Following an announcement that redacted summaries of New York City police officers' disciplinary records would be released to the public, the Patrolmen's Benevolent Association of the City of New York, Inc. [PBA] filed a petition pursuant to CPLR Article 78 seeking a court order permanently enjoining the City of New York City from publicly releasing such summaries.
Supreme Court granted the PBA's petition on the ground that "the public disclosure of the information therein would violate Civil Rights Law §50-a."
New York City appealed the Supreme Court's ruling whereupon the Appellate Division unanimously reversed the lower court's decision "on the law" and dismissed the PBA's petition as moot.
Citing Cornell Univ. v Bagnardi, 68 NY2d 583, the Appellate Division explained that as Civil Rights Law §50-a had been repealed effective June 12, 2020, "the sole basis for the permanent injunction no longer exists." Accordingly, said the court, PBA's petition was rendered moot as the result of the repeal of Civil Rights Law §50-a.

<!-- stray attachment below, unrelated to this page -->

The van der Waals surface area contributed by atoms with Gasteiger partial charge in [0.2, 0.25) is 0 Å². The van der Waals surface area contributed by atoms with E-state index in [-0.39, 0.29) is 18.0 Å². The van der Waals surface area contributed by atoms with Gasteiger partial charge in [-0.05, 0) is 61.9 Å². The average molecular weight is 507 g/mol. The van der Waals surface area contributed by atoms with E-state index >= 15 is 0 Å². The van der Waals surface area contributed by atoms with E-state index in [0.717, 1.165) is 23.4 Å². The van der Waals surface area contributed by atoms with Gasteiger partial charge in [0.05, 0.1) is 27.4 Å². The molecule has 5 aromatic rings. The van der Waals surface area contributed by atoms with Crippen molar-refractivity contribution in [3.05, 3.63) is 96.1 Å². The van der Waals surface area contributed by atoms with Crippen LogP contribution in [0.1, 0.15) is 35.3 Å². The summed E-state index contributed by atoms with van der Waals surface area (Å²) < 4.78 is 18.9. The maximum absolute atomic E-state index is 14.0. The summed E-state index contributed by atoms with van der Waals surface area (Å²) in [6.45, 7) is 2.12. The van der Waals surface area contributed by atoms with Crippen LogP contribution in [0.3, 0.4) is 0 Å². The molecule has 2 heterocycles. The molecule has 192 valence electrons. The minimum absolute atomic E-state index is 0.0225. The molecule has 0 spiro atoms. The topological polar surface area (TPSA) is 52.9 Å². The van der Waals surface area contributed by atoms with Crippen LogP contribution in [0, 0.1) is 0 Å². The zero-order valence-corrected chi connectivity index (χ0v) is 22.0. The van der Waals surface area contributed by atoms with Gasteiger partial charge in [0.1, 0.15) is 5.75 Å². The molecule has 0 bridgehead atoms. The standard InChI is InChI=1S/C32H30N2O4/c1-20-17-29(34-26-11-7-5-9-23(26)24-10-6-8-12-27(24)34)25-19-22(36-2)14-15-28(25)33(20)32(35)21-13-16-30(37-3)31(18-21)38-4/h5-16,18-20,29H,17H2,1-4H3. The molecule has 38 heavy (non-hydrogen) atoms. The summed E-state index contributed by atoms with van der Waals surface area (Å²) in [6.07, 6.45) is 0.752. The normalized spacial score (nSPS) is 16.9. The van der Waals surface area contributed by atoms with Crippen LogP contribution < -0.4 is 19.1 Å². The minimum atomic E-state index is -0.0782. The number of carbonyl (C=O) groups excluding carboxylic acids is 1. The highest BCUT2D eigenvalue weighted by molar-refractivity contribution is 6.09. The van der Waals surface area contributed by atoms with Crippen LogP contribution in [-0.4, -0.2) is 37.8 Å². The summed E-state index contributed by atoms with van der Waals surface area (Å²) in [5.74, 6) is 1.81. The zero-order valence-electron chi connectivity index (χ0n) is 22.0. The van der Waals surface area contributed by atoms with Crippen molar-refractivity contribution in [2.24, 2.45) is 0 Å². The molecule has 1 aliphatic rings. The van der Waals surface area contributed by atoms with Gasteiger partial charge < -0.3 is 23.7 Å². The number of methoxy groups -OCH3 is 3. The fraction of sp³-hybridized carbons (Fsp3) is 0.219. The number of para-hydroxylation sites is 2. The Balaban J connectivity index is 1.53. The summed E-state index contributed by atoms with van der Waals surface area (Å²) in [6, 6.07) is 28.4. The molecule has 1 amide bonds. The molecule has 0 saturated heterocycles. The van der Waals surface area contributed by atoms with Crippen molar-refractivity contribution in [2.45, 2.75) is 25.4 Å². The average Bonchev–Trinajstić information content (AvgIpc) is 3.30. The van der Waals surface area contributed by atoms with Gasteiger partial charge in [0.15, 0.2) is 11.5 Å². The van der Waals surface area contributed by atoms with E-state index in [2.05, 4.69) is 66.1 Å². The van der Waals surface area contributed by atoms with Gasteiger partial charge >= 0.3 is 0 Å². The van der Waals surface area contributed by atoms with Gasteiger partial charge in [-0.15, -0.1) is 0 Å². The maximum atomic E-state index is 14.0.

The court noted that the parties had briefed this appeal prior to the repeal of §50-a and opined that it must consider the issue of mootness nostra sponte** "because it is related to [the court's] subject matter jurisdiction."
As no alternative grounds for relief were raised in the Article 78 petition filed by the PBA nor addressed or reserved by Supreme Court, the Appellate held that the PBA's petition was moot and dismissed its appeal.
* See §1 of Chapter 96 of the Laws of 2020.
** Nostra sponte describes an action by a panel of judges taken on the panel's own initiative and not pursuant to a request by a party in the litigation. In contrast, the term sua sponte is used to describe an action by a single presiding jurist without prompting or suggestion from a party in the litigation then pending adjudication.
The decision is posted on the Internet at http://www.nycourts.gov/reporter/3dseries/2020/2020_06866.htm